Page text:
Time is wasted in acquiring knowledge that is subsequently forgotten or found to be irrelevant (The acquisition and retention of information that has no apparent relevance can be boring and even demoralising for students)
Application of the acquired knowledge can be difficult
The educational objectives of PBL address many of the perceived problems in traditional medical curricula
Its possible advantages over traditional approaches include: its greater relevance to the practice of medicine , its ability to promote retention and application of knowledge , and its encouragement of self-directed life-long learning
Teacher-centered Student-centered New-Innovative Curricula Traditional Medical Curricula Information gathering Problem-based Discipline-based Integrated Hospital based Community-based Standard Elective Apprenticeship-based Systematic Continuum S P I C E S SPICES Emphasis on PBL ranges Dominance of the curriculum Minor supporting role
Problem-based learning Clinical Apprenticeship Model Time in the curriculum Preclinical phase Clinical phase
A PBL-based curriculum is typically organized into a number of units based on body systems. Each unit is based on a number of PBL Cases (case=hypothetical patient whose problem requires analysis and resolution).
1. Case presentation: The tutor provides the group with some introductory clinical information about a hypothetical patient.
Mary Smith, a 28 -year-old office worker and part-time swimming instructor , comes to see her GP because of pain in her chest and shortness of breath . This has been a recurring problem in recent months and seems to be gradually worse . On the previous evening, while participating in a swimming gala, she became so short of breath that she found it difficult to walk.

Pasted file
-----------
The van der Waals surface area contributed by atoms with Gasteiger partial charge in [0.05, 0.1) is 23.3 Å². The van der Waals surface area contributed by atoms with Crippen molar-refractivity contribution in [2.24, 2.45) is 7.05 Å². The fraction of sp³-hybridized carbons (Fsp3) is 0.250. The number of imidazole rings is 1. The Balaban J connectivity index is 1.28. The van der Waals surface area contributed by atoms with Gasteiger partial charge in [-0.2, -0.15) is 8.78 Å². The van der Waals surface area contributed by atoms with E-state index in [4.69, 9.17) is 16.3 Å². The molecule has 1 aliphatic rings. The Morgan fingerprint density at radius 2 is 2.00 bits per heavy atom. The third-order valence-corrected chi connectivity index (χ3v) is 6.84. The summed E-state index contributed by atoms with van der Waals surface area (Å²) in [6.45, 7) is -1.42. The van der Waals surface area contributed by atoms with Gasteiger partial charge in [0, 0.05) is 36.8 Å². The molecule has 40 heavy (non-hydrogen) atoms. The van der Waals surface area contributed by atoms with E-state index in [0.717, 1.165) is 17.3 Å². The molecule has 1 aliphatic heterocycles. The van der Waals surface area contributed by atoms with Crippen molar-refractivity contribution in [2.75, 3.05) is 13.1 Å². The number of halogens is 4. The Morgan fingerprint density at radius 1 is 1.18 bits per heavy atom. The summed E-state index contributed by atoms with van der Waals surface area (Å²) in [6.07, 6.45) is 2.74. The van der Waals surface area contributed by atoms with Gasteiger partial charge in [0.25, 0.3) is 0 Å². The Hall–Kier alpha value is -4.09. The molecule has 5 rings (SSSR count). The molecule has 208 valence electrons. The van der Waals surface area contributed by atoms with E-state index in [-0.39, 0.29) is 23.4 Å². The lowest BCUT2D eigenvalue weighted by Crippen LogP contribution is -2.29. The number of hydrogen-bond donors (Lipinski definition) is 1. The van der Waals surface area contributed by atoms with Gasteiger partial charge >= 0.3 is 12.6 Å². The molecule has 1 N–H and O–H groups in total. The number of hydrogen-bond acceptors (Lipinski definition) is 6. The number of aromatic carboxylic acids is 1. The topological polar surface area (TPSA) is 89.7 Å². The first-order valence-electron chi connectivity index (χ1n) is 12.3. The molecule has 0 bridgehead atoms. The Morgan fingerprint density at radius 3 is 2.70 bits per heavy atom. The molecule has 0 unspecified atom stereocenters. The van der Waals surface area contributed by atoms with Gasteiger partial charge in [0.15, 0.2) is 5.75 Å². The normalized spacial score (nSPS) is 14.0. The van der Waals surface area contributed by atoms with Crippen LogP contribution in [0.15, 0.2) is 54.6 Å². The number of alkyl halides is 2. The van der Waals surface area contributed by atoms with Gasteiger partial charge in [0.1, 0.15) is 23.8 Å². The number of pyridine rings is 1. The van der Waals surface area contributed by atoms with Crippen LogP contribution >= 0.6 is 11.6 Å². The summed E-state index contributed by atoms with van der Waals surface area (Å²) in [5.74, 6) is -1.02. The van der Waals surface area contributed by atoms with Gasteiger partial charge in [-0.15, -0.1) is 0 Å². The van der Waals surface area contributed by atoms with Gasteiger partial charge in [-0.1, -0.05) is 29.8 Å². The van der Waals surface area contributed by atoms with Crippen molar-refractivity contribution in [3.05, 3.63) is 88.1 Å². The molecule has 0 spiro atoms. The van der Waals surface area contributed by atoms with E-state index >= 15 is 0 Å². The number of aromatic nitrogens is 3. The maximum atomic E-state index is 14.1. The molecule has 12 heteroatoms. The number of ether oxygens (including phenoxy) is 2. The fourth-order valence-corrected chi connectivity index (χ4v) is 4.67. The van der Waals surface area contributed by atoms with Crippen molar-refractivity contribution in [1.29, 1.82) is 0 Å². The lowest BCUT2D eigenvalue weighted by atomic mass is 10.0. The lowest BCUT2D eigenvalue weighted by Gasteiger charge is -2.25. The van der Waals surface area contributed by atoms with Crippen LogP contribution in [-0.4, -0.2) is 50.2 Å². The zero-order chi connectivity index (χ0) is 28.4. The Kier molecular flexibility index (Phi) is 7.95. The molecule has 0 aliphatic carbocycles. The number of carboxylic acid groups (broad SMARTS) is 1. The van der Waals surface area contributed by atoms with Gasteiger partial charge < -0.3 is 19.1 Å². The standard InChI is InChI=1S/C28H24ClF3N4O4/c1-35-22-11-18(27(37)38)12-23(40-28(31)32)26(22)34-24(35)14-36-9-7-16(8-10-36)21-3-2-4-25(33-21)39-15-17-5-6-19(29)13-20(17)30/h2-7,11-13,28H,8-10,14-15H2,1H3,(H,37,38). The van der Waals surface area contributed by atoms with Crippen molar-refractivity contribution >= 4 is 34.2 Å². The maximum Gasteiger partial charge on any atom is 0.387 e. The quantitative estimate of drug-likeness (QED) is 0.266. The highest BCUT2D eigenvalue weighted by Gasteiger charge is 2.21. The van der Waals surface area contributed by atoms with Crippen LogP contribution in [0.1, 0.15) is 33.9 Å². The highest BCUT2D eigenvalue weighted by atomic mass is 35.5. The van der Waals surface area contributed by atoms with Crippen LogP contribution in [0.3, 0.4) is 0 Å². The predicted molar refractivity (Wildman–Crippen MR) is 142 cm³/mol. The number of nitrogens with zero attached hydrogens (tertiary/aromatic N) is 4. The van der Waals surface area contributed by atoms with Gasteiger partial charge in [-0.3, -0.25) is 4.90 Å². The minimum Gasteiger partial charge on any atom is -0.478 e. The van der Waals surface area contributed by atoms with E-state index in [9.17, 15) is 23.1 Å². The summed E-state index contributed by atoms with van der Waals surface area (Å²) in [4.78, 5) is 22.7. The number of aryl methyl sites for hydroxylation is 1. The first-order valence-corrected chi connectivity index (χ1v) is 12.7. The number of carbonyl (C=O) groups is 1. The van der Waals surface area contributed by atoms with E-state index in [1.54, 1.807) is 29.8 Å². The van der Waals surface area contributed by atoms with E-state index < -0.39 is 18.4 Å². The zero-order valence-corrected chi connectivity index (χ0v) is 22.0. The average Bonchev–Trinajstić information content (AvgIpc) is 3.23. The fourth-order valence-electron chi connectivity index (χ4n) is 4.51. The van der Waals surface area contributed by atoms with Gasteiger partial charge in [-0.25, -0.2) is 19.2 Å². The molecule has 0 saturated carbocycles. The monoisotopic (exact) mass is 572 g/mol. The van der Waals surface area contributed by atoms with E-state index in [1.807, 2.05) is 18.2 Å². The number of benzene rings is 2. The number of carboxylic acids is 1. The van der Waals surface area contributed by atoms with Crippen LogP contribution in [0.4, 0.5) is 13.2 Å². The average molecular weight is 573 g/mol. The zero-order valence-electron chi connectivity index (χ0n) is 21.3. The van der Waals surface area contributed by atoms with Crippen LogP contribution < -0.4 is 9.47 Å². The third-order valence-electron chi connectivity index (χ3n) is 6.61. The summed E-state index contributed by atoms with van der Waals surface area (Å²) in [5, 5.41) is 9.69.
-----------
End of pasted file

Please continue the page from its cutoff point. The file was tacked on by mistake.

Further discussion with her GP reveals that Ms Smith’s chest pain and shortness of breath come on following exercise , particularly in a cold environment. When she becomes particularly short of breath, she starts to wheeze . She sometimes has a dry cough and has never had haemoptysis . There is no recent history of physical trauma and no personal or family history of heart disease . She had eczema in childhood but has never had asthma . She has smoked for the past 5 years and increased her smoking to 40 cigarettes a day since she broke up with her intimate friend 3 months ago. She takes an oral contraceptive pill but no other medication.
Although the PBL tutorial is student-centered, major learning objectives are identified in advance by the case writers as part of the overall curriculum design. Tutors may need to provide prompts to ensure that major objectives are identified and pursue d.
In PBL, as knowledge is acquired in the context of a specific clinical problem (the problem is encountered before the student has the knowledge to understand it), it is likely to be better focused and retained.
In the follow-up tutorial, students reconvene to report on their self-directed study and share and integrate new knowledge.
All students should contribute to the report-back and their unique perspectives are incorporated into the process of knowledge building. The exchange and debate of ideas promotes the consolidation and elaboration of new knowledge and understanding